• Limited investment offerings: some firms failed to expressly disclose whether they had any product limitations or, if they did disclose such limitations, failed to appropriately describe them, as is required. A product limitation may include a firm only making available or offering advice on proprietary products or limited types of products or investments.
    • Principal fees and costs: some relationship summaries failed to include specific fee descriptions or did not cover the frequency and the basis on which fees were assessed and billed. Others failed to mention the conflicts of interest or incentives associated with the disclosed fees.
    • Wrap fee program offerings and fees: some firms that offered wrap fee programs did not describe the program’s services, fees and costs, as required.
    • Extraneous disclosures regarding standards of conduct: some firms used terms such as “fiduciaries” and “fiduciary duty” when referring to themselves and the applicable standard of conduct rather than using the prescribed language including the term “best interest.”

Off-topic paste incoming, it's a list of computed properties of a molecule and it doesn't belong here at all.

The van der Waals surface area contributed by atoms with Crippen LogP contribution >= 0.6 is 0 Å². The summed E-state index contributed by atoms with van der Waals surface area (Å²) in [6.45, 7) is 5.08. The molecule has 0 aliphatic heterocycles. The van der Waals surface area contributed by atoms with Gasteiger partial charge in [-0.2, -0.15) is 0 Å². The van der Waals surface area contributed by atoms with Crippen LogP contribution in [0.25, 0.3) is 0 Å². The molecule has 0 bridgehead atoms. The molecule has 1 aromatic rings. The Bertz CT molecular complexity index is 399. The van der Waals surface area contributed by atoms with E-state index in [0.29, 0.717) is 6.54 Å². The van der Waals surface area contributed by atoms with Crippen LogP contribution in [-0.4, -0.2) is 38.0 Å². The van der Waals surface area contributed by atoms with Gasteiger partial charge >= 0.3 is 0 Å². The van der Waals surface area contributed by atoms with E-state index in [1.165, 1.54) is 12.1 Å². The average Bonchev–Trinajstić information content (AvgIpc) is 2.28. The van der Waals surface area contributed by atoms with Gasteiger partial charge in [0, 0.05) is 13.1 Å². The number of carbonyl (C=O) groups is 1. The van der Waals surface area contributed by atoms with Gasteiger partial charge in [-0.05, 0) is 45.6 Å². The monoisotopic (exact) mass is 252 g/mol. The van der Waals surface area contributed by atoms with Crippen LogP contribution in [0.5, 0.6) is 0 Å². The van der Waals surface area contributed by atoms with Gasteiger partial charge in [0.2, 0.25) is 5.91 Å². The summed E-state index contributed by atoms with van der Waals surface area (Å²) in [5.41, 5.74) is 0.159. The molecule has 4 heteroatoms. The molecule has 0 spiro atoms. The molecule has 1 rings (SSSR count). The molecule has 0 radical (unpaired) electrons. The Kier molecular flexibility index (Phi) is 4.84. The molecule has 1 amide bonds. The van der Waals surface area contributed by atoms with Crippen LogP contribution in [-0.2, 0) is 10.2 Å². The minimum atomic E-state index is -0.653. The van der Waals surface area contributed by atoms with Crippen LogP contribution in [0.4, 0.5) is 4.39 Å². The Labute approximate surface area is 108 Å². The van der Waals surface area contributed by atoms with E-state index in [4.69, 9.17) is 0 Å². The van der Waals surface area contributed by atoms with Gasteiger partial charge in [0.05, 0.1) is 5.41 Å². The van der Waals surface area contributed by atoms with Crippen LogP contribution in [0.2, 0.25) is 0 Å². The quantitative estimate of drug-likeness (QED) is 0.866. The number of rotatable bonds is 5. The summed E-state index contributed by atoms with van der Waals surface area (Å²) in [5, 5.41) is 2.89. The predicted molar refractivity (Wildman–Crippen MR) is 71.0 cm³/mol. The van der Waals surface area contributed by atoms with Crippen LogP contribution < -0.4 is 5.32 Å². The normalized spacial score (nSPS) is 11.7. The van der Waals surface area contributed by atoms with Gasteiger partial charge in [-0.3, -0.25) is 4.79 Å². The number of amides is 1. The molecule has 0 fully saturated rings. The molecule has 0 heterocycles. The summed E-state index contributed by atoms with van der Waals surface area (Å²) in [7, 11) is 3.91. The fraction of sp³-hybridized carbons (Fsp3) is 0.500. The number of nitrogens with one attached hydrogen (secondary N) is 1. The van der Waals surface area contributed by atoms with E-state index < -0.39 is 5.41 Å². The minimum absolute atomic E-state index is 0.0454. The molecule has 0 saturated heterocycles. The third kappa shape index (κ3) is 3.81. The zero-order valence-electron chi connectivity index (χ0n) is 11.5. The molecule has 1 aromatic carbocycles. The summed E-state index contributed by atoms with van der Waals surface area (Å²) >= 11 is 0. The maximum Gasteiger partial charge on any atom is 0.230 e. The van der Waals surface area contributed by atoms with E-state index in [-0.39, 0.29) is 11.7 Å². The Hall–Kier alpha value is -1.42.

• Firm and financial professional compensation arrangements and conflicts of interest: the Committee highlighted as helpful some firms’ conflicts disclosures that provided specific examples to help investors understand incentives arising in particular contexts. In contrast, improper conflicts disclosure included vague language, failure to explain when the conflict could arise, and an emphasis on mitigating the conflicts through the firm’s standard of conduct.
  • Modification and/or supplementation of the disciplinary history disclosure – The Committee highlighted that relationship summaries must include the heading “Do you or your financial professionals have legal or disciplinary history?” and that the firm must provide a “yes” or “no” answer, refer to and include the required conversation starters. The Committee reminded firms that they are not permitted to leave the disciplinary history blank, omit reportable disciplinary history or add descriptive language in their responses to this item.